Portfolio managers who've recently left established firms to launch their own shops are finding a growing number of consultants and plan sponsors who are willing to give them the time of day.
For some entrepreneurs, it has been a pleasant surprise.
"It shocked me a little bit" that big consulting firms and large, sophisticated plan sponsors have been so receptive to a newly minted firm, said veteran investor Quinn R. Stills, who left The Boston Co. Asset Management, LLC, Boston, with a handful of colleagues last year to set up Palisades Investment Partners LLC, Santa Monica, Calif.
More pension plan sponsors are seeing nimble startup firms as a promising source of sorely needed alpha. Last month, Chicago-based Boeing Co.'s $36 billion pension plan announced it plans to allocate $1 billion to emerging managers. William Atwood, executive director of the $10.5 billion Illinois State Board of Investment, Chicago, said he sees the fund's potential $500 million-plus program — of which only $80 million has been funded — as an effective way to identify efficient money managers that can add "pure alpha" to its portfolio. The long-term hope is that the program will serve as a "farm system," with Illinois eventually placing those young firms on its list of more established money managers for heftier mandates, he said.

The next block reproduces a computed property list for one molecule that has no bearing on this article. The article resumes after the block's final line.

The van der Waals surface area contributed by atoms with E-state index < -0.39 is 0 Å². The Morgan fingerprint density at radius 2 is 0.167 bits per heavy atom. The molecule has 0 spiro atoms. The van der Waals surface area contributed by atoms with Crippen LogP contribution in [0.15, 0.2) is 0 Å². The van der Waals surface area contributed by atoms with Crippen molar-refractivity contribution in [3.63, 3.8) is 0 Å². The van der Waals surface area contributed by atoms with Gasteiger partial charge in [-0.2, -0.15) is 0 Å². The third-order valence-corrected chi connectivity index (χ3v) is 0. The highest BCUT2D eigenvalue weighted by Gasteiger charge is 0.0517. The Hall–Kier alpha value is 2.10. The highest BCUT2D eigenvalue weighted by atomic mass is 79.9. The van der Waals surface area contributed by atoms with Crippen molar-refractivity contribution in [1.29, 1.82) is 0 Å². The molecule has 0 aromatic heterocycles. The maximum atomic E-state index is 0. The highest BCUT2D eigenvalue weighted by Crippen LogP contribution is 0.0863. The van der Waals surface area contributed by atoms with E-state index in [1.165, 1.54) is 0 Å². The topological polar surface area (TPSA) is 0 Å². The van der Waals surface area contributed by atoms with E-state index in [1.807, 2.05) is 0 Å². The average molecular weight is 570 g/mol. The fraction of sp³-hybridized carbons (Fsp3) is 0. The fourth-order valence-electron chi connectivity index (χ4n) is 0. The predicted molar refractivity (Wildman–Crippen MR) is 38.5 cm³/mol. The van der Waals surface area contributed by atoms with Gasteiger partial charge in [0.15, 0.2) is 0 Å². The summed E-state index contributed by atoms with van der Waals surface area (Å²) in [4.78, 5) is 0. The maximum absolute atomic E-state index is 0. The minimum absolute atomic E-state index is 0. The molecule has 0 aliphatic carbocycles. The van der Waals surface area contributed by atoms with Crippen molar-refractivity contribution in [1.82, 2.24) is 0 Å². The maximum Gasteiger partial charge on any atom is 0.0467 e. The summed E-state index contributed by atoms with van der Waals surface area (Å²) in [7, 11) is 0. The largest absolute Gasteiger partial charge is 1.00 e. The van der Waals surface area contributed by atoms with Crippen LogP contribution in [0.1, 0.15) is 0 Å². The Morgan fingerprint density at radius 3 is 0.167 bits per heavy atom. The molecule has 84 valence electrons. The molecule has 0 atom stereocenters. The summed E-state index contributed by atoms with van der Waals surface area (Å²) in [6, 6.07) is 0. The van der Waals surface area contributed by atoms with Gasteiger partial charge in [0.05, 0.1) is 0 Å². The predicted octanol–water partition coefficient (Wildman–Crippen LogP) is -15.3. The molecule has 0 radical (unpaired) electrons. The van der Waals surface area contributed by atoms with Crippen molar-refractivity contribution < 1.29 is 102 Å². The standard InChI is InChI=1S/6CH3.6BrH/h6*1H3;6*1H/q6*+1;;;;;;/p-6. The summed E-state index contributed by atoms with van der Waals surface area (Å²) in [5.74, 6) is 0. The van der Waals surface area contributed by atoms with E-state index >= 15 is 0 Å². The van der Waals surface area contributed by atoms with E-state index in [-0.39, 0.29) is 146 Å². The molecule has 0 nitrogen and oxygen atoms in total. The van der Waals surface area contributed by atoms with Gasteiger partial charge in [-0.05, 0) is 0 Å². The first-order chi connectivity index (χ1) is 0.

A number of startup money managers have caught the attention of investors, including these: